Y Who would be to blame if she died in a fire, stuck in her row of seats?
I don't know but it would have left an awful mess behind.
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Old Sep 9, 14, 12:24 pm
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Originally Posted by bhrubin View Post
We will have to agree to disagree. As the airlines were ALL made aware of the woman's weight in advance, and she purchased 2 seats, and it had already been demonstrated to be possible to fly her outbound on KLM....
When she was 60+ pounds LIGHTER. What part of "she gained a massive amount of weight over the course of a month" are you unable to understand? I'm sure the fact that she was (barely) able to fly over to Hungary on a commercial flight earlier is why the airlines were even willing to try to attempt to load her in the plane at all, instead of flatly denying boarding as soon as they saw her.
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Old Sep 9, 14, 12:29 pm
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Originally Posted by lloydah View Post
How do you propose the (any) airline should get someone home who put on a vast amount of weight and couldn't, even without the help of the fire brigade, get onto the plane?
I don't propose anything. I have no issue whatsoever for any airline to refuse service based on the laws of that nation to a passenger who reasonably cannot be accommodated in the seat class they are trying to purchase. IMO, Delta and Lufthansa's mistake was in accepting the obese woman as a passenger in the first place--thereby taking responsibility for what transpired when they failed to fulfill their end of the contract. Had both airlines refused to ticket the passenger, assuming they are allowed to do so under the laws that apply to them in the EU, neither airline would be responsible for what transpired.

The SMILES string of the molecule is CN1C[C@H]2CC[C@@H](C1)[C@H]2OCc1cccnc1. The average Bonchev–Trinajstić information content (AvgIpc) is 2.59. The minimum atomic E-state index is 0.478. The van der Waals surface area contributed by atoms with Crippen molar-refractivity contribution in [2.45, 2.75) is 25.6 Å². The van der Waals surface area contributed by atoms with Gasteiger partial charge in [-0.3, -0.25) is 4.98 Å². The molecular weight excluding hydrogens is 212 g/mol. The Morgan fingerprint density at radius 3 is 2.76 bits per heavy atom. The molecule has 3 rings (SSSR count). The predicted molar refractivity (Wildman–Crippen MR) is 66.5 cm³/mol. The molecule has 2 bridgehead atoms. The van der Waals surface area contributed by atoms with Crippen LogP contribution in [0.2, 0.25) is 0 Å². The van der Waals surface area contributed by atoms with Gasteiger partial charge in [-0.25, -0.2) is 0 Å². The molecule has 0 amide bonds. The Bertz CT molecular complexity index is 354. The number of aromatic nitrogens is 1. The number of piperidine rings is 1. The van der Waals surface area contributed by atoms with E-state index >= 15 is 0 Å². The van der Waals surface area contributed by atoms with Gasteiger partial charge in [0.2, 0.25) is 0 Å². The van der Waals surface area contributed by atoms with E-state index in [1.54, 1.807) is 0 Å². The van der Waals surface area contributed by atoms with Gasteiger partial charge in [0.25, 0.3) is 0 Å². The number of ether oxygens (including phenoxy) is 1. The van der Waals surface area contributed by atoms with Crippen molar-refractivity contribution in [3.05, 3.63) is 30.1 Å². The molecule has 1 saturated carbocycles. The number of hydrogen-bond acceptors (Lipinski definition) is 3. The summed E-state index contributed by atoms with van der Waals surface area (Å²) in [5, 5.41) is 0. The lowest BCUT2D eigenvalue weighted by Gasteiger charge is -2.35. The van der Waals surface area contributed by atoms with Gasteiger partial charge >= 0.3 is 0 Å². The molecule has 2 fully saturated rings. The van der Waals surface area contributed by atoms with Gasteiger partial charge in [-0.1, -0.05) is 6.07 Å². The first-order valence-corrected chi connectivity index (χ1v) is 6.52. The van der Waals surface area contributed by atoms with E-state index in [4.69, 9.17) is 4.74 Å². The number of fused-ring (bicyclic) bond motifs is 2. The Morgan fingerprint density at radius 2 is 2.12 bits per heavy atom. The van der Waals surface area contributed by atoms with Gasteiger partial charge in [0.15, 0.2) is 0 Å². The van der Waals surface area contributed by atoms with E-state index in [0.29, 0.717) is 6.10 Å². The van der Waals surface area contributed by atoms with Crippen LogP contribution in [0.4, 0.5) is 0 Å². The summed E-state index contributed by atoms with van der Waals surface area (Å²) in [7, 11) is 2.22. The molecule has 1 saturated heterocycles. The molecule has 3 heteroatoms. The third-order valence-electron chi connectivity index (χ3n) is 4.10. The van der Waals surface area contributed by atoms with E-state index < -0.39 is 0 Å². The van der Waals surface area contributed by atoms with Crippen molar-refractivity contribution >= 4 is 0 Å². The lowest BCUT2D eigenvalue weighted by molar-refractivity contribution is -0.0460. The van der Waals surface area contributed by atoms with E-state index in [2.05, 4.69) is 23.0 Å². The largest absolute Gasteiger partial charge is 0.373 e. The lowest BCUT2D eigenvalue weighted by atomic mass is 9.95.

People seem to be making the argument that this woman somehow gained an incredible amount of weight while she was in Europe--that has not been shown to be the case. Regardless, if that were the case, KLM, LH, and DL were capable of indicating their inability to deliver on the service they promised by not ticketing the passenger in the first place--since the all were made aware of her condition after KLM was unable to accommodate her. In KLM's case, apparently, the reason they couldn't accommodate her was because the two seats she had booked were faulty seats that would not accommodate her--so the fault again therein was with KLM and its faulty seats, not the woman who purchased 2 seats.

For people who are morbidly obese, I have no issue with an airliner refusing service in economy or requiring purchase of premium class seating when the purchase of 2 functional economy seats will not accommodate that passenger. Then it is the responsibility of the passenger to find alternative means to get from point A to point B or accept that their condition precludes them using commercial aviation.
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Old Sep 9, 14, 12:34 pm
  #156  
 
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We have strong business discrimination laws in the EU.
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Old Sep 9, 14, 12:44 pm
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Originally Posted by bhrubin View Post